In order to manage crowds of prisoners, they found mechanical ways to control the prisoners, enabling them to survive in order to exploit them for work, but caring not if they died, because they had thousands more to replace them.  Once their possessions, hair and futures had been stolen, they could only treat them like machines, feeding them the very minimum food as fuel, to keep them working.

The first stage of dehumanising them, was to render them powerless.  As I attempted to engage in that sense of powerlessness, I recognised that when powerless we become entirely reliant upon the mercy of others.  In the SS guards, they found no mercy.


In this, the SS guards themselves had also surrendered part of their power.  They had to let go of their own capacity for mercy.  They had to convince themselves that these people were not people.  I am still shocked that dehumanising was powerful enough to overcome the instinct of mercy.

There are rare stories of mercy.  In the account of the Franciscan Friar Maximilian Kolbe, we hear how when 3 prisoners disappeared, the guards chose to starve 10 to death, chosen at random to be an example.  When one prisoner cried out ‘what about my wife and family?’, Kolbe offered to take his place and was duly starved for two weeks and finally murdered by lethal injection when starvation proved insufficient.  Amidst the horror and heroism of the story, I was surprised to hear of even that glimmer of mercy by the guard in responding to Kolbe’s request and granting the swap.   That small act of mercy stood out as a rare exception to the thousands of times the guards wouldn’t even listen to the pleas of their victims.

Wave after wave of evidence of merciless dehumanising.  In every photo, story and display the evidence is there that the guards ceased to see the victims as human beings, it is the only explanation I can find of how they could manage this. Part of this was that they stripped them, not just of possessions, relationships, hair and teeth, but of their names.  Survivors have shared the agony of being reduced to a number, all learning, qualifications, status and dignity, deleted, all part of the attempt to dehumanise.

To such a tiny extent I was invited to engage with the memory of horror which results from dehumanising.  I’ve come to a simple conclusion: to dehumanise is evil.

One theological reflection shared by Rev.Sam Wells on the trip was that evil is the systematic justifying of wrong actions as though they were right.  To paint thoughts or actions in conflict with God’s kingdom, as something which is morally acceptable.  By this definition, to dehumanise is evil.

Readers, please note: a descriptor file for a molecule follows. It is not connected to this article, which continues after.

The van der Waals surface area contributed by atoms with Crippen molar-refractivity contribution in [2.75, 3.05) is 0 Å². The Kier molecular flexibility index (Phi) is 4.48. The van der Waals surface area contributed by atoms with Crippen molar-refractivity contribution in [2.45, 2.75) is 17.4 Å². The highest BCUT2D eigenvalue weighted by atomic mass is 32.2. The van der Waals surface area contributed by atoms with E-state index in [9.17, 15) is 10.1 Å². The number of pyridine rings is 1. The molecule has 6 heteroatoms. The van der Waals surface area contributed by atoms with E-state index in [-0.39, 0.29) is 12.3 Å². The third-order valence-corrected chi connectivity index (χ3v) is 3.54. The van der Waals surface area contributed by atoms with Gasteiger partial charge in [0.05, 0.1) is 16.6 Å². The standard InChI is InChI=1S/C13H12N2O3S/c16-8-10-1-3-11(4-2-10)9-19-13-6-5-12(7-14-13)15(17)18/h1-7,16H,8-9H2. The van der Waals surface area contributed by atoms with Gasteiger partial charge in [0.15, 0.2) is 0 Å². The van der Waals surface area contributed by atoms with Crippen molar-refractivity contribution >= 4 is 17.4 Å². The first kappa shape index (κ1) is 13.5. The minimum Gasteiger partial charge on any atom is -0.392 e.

Humans were created in God’s image, endowed with incredible honour by our loving God and described as ‘very good’.  Separation, rebellion and sin marred our creation and has led to untold suffering and division.  Jesus came to reunite and the New Testament passionately declares the re-establishment of dignity and honour of all people in God’s sight.  Bible passages such as Acts 2v17, Galatians 3v28, Ephesians 2v15 and Colossians 3v11 unequivocally declare God’s intention to restore humanity as equally loved.

Simple theology:  God looks on each human being as someone he has created and loves.  To dehumanise another is to disagree with God.

Facing up to the horrific results of dehumanising, raises many questions for me now.

How can we avoid even the slightest glimmer of dehumanising in the way we live?

We live in a vast complex world.  We share this planet, a gift from God, our home, with 7 billion other humans, each created and loved by God.  We can’t know everyone else, we will only relate to a minute proportion of these ‘others’ in our lifetime, global communications mean we will interact with far more than any previous generation in history.

Understandably we mentally clump and categorise others and consciously or subconsciously we use labels to categorise. This can enable cultural understanding, it can cause destruction and everything in between.  The worst categorising and labelling I have ever seen was the photos on the wall of Auschwitz.  Each prisoner was given a number and a coloured triangle to denote whether they were Polish, Russian, Romany, gay or Jewish (who were given a double triangle, the star of David).  Some triangles meant you were fed and survived, others meant you were deceptively led to the gas chambers.

Categorising and labelling is probably inevitable and so we have to be vigilant in one thing and that is to ensure labelling never leads to dehumanising.   There have been occasions in my life when God has rebuked me sternly by reminding me that my attitudes and actions impact his beloved children.  In every decision we make which impacts others, we remember that people are created and loved.   In every relationship and connection we make, we treat others as people not according to the labels we might have mentally put on them.

I went through a painful time in a close friendship.  Reconciliation was only possible when I recognised that I was relating not to my friend, but to a limited pigeon-holed version of him created in my imagination.  When we next met, I listened long enough to let him be himself and was able to demolish that false labelled version.  I realised I too have the capacity to dehumanise in almost every form of relationship and it could have been so destructive to a precious friendship.

The Holocaust arose in a political and ethical maelstrom, it developed unchallenged by a passive or petrified church.  The murder of millions of Jews was termed ‘the final solution’ by the Nazis because they had developed a mindset which justified dehumanising.